were easy to operate weather bi wiring or stacking connectors. I stuck with
Bi-wiring to remain consistent throughout listening sessions.
As I mentioned the speakers are reasonably efficient, having a specified
sensitivity of 90 dB for the E50’s and 91 for the E100’s and the EC35. Good
sensitivity combined with the 8 ohm nominal impedance makes these speakers
perform well with even lower powered components. Pump them up with a large
amplifier and they will give you as much sound as you can handle without
breaking up much below 100dB.
The initial setup was using only the 80 Hz crossover
in my receiver for the surrounds and
center channels. The subs were fed the LFE and the summed bass from those
channels crossed over at 80 Hz. The front left and right were set to Large
and run full range.
I did not use any other equalization or signal manipulation for any of the
listening sessions other than the 80 Hz internal crossover.
I put a disc in the player and let the speakers run overnight on repeat, for
Now I have to say that it is really coincidence that JBL was sponsoring Eric
Clapton’s concert tour. I purchased tickets two months
before these speakers showed up, and I had been listening to a lot of his
discs and DVD’s to get myself into the spirit of a big coliseum style show.
The Live at Hyde Park DVD is a favorite, and I popped it in and sat down to
listen a bit.
I usually start evaluating a new set of speakers after about a week of
listening. I will go through a laundry list of music, movies, and familiar
material to get acquainted with the differences between what is new and what
is similar to my regular system. I think that we are broken-in to a new
speaker rather than the other way around. I usually keep the SPL meter close
by to get a feel for the way the speakers sound at different levels.
The thing that I noticed right away about this system was that they were
very easy to listen to. Acoustic guitar, harmonica, and Clapton’s inevitable
low neck work on the Strat, were all sounding familiar and tight. They sounded
well balanced in surround modes and worked very well on stereo material. The
speakers as a group are very efficient and will work well with even modestly
powered receivers or amplifiers.
The thing that is undeniable is the JBL Pro Sound roots of the Northridge
Series. These speakers are classic rockers and I put them to the test with a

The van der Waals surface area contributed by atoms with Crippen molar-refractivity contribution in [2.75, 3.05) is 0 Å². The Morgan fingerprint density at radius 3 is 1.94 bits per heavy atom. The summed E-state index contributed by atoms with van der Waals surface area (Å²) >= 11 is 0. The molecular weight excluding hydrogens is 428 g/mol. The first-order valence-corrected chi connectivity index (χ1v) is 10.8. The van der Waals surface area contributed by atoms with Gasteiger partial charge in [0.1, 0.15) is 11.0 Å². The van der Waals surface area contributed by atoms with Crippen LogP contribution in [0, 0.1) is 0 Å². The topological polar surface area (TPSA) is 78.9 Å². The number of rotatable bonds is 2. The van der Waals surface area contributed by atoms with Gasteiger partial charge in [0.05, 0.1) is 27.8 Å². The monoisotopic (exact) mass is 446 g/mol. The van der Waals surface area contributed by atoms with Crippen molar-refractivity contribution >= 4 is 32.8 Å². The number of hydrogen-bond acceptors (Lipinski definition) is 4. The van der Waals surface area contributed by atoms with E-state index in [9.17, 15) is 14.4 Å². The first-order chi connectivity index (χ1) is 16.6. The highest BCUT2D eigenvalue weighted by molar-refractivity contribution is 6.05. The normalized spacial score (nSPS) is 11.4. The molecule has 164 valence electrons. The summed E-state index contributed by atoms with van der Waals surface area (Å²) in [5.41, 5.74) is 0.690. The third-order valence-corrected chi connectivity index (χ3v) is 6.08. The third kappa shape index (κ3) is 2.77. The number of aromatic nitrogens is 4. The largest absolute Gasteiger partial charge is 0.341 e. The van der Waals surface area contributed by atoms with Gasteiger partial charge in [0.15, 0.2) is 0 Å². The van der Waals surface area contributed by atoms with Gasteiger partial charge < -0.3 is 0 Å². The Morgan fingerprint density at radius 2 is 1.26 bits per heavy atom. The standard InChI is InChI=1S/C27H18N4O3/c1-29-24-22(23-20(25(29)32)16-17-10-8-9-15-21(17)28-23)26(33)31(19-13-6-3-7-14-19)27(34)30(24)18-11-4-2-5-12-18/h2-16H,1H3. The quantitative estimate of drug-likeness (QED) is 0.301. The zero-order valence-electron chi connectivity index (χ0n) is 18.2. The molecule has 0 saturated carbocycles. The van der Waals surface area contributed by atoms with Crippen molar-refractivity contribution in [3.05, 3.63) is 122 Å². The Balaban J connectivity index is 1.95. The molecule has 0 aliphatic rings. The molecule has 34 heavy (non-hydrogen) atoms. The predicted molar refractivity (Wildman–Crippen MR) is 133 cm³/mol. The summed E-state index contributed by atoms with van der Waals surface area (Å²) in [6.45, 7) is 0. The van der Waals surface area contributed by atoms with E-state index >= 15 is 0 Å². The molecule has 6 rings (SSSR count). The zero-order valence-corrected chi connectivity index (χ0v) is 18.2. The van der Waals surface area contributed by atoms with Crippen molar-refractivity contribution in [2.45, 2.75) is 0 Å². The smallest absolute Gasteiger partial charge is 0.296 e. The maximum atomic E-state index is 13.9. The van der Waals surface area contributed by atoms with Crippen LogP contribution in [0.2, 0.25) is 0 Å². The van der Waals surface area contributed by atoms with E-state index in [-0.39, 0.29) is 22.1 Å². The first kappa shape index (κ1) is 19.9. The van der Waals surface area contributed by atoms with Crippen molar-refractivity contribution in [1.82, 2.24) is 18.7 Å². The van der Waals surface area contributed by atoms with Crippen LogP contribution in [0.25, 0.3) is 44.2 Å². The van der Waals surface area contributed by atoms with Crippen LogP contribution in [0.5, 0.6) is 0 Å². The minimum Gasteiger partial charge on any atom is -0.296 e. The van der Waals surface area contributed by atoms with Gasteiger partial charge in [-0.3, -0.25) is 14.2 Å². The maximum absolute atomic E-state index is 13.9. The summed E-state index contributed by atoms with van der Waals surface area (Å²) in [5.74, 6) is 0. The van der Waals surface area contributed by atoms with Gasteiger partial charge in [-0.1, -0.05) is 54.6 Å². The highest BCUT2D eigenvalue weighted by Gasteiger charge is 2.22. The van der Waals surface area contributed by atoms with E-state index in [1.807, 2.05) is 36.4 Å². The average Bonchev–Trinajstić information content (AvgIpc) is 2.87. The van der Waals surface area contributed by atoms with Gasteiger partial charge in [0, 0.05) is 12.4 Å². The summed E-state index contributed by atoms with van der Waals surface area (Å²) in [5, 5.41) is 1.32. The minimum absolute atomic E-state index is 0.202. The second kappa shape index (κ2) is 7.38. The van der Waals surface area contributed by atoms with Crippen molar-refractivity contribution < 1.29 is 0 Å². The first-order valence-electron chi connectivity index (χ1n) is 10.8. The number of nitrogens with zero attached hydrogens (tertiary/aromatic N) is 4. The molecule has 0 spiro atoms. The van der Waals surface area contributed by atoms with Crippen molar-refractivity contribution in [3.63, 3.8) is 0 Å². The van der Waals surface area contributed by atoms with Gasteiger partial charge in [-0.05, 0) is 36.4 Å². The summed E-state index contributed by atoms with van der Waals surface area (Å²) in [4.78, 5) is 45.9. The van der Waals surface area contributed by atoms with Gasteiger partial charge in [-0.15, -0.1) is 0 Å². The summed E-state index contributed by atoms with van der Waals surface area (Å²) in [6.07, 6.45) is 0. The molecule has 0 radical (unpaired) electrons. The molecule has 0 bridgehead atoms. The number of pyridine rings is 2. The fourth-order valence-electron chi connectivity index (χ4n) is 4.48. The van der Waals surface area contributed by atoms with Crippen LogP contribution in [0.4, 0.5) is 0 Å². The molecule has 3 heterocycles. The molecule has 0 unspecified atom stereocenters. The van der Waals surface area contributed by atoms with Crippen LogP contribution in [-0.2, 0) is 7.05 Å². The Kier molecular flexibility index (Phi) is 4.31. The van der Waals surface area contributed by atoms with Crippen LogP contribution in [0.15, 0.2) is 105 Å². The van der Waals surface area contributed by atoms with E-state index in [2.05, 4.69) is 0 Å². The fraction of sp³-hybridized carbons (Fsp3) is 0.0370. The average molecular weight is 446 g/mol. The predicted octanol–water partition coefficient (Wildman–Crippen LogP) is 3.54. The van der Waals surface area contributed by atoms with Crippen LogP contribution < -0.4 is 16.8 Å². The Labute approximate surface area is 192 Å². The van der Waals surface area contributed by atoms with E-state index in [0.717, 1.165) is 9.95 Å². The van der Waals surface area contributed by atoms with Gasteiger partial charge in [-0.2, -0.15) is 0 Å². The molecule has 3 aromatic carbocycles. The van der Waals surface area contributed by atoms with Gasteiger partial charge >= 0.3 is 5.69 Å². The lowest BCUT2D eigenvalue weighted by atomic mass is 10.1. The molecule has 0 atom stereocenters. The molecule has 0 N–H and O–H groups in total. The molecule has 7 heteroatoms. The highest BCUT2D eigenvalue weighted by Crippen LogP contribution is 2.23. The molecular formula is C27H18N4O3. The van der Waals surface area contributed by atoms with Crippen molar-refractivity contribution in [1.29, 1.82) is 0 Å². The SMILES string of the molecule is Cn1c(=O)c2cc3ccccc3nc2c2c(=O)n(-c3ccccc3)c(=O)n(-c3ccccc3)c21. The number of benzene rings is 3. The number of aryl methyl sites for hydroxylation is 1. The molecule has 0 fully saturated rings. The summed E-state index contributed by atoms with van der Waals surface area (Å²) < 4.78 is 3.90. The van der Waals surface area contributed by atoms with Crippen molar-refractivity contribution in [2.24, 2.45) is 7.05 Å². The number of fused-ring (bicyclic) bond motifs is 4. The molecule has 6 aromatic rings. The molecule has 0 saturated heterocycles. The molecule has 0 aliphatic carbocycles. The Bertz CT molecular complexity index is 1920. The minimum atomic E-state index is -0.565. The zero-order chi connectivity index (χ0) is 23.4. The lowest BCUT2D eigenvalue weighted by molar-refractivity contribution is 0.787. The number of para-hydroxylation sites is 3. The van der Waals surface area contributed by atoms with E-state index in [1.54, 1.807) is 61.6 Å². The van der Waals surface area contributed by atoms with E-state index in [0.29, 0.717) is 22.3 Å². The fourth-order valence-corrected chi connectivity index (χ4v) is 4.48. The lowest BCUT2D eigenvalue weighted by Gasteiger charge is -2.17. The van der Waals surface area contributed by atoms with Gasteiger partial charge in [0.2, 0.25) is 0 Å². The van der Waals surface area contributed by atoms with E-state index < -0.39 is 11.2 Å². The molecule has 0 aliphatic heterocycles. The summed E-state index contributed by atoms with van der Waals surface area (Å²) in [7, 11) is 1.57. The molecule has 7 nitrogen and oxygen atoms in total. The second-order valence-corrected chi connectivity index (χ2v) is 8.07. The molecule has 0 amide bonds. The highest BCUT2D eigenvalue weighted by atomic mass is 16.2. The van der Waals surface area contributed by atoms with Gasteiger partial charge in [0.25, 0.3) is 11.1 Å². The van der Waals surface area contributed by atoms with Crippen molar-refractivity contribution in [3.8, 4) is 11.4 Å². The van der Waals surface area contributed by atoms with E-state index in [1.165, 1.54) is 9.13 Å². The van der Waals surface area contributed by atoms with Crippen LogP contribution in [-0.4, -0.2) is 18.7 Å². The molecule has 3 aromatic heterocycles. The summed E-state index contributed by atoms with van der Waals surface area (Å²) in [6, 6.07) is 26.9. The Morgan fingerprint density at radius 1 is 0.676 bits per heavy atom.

variety of material.
I love to use my system for watching concert performances. It is my favorite
type of source material. I recently found one of my favorite live CD’s on
DVD, INXS’s Live Baby Live. If you like the CD, go buy the DVD now! It is
fantastic. If you don’t like the band you will still get chills when the set
starts with the big tom tom booming from the drum kit, and as the camera pans
over a sea of screaming people, you are there!
The feeling of being there is critically enhanced by the quality of the
sound; in this case the JBL’s do their part well. The EC35 center channel
did not wither when pushed up into the mid to high 90’s on the SPL meter.
The surrounds filled the room so well, it was hard to imagine that they
weren’t all E100’s.
I think that the E50 is the surprise of the group. They have good bass
response, and engulf the room with sound that belies their small size. (I did
experiment with a 5.1 setup using just the four E50’s with the EC35 and the
two subs, and it sounded great.)
I spent a little time tweaking and made some positive improvements. The
first was to swap the two rear speakers placing the tweeter facing towards
the back wall. This created a mirror image on each side and eliminated the
little bit of localization that was happening.
I also set all of the speakers to be crossed over at 80 Hz (Ooh! Ooh!
Buuuurn Him He’s a Witch), because I know from past experience that this
works well. I will not use the space to explain this, but rest assured you
can find a ton of opinion about it on many websites.
I had a dinner party that evening, and the system was going to be entertaining
kids with Finding Nemo, while the parents ate dinner, and the evening ended with a
bunch of 40ish air guitar players jamming to AC DC Live at Donegal. The
defining moment was the exuberant shouting of two of my guests that, “THIS
SOUNDS JUST LIKE A CLUB”.
I had to agree that it was really reminiscent of a live club performance.
The interesting thing was that these speakers did just as good of a job with
the bubbles in Finding Nemo, and with flute sounds from the wheat field scene in
I listened to a few of my favorite David Chesky recordings including the
SACD of Bucky Pizarelli’s Swing Live. Throw in one of my favorite voice tests, the
Persuasions' acapella version of "8 Days a Week", from the Chesky Ultimate
Surround Sampler DVD.
I think that JBL has hit the nail on the head with regard to
price point and performance. The Northridge Series will not be the source of
buyer’s remorse for those of you who give them a try. And you will have some money left in your
wallet to add a few other gadgets to your system,
or some new cables to connect all the gadgets up.
- Brett Johnson -